On 21 April Zakharova again publicly commended Underside.

On 13 May, Underside published a public call for writers to submit their own investigations (via the email addresses dr_moroooo@protonmail[.]com or underside@tutanota[.]com) based on the documents published by britishfiles[.]com. Notably, Underside offered to pay for these pieces. Pay rates offered were:

➜ 25k RUB for a news article (5000-10000 characters, 3-5 sources). As of 1 August exchange rate, this is roughly 330 GBP.

➜ 60k RUB for a long read (20000+ characters, more than 3 sources). As of 1 August exchange rate, this is roughly 792 GBP.

As of July 2022, Underside has turned a particular focus to the British Council, publishing multiple articles on individuals and organisations linked to the Council and calling for the Russian government to declare it an undesirable organisation.


Figure 8. Screenshot from an underside[.]today article dated 7 July 2022, calling on agencies of the Russian government to declare the British Council an undesirable organisation under Russian law.

On 13 July, for the first time Underside republished a translation of an article from another outlet (all previous posts were of original content). The article, originally published on May 20th in MintPress News, was written by The Grayzone contributor Kit Klarenberg. It focused on Nina Jankovic’s career and the US government’s turbulent and short-lived proposal for a ‘Disinformation Governance Board.’

In the article, Klarenberg made use of documents from the FCDO which appear to have come from the corpus of hacked documents used by ‘Matthew Doer’, British Files and Underside. The Underside translation ended with an invitation to Klarenberg for future cooperation. It is unclear whether Underside has directly reached out to Klarenberg.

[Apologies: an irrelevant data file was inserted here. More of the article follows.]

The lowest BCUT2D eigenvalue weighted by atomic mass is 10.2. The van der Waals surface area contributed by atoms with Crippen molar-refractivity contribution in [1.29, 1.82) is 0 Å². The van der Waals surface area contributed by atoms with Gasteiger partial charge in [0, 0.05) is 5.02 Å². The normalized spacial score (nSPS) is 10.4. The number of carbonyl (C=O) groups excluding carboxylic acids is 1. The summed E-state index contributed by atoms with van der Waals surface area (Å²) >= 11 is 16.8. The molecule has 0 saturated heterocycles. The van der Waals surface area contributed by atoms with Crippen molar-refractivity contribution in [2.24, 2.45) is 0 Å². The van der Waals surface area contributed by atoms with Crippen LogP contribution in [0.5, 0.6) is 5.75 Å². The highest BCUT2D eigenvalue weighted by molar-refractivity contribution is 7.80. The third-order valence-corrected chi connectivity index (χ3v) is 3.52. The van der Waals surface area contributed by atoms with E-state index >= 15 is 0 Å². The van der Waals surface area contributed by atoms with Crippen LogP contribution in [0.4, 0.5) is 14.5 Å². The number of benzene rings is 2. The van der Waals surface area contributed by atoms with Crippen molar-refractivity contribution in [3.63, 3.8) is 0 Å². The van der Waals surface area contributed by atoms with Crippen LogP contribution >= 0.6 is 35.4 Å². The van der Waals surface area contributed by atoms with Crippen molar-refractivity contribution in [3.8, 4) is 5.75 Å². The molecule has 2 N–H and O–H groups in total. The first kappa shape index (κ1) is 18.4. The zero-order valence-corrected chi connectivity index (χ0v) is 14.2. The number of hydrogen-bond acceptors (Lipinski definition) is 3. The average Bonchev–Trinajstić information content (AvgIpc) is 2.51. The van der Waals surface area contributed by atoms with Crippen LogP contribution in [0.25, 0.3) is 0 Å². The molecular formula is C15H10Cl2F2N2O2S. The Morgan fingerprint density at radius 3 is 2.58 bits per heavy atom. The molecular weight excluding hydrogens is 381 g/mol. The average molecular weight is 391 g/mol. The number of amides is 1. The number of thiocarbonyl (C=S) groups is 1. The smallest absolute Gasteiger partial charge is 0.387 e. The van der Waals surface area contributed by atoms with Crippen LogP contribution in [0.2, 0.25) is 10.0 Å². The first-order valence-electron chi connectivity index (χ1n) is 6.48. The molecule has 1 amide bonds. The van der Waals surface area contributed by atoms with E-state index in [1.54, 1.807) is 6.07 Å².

Figure 9. Screenshot from Underside translation of Klarenberg’s article on Nina Jankovic, publicly encouraging Klarenberg to contact them via email.

On 26 July, Russian State Duma deputy Andrei Lugovoi (suspected to have been directly involved in the killing of Alexander Litvinenko in Britain. Russian authorities rejected an extradition request for Lugovoi by the British government in 2007) released a documentary on RuTube (a Russian social media platform similar to YouTube) about the Institute for Statecraft, the Integrity Initiative and related topics. He linked directly to the Matthew Doer posts in the description.

Rutube Screenshots

Figure 10. Screenshots of RuTube documentary and description showing links to ‘Matthew Doer’’s Telegraph posts.

As of the time of writing, August 2022, the Underside operation is ongoing with new articles targeting thinktanks and NGOs including the Carnegie Centre in Moscow, Chatham House, the Atlantic Council and others.


Underside publishes three types of content:

➜ Long-form ‘investigation’ pieces, which build a narrative around a combination of hacked and open source data.

➜ Organisational profiles, which include a short description of the organisation’s alleged misdeeds against Russia and list the organisation’s website, social media profiles, telephone numbers, addresses etc.

➜ Individual profiles, which list the personal details of individuals including full names, birthdates, addresses, phone numbers, personal social media profiles, work histories etc.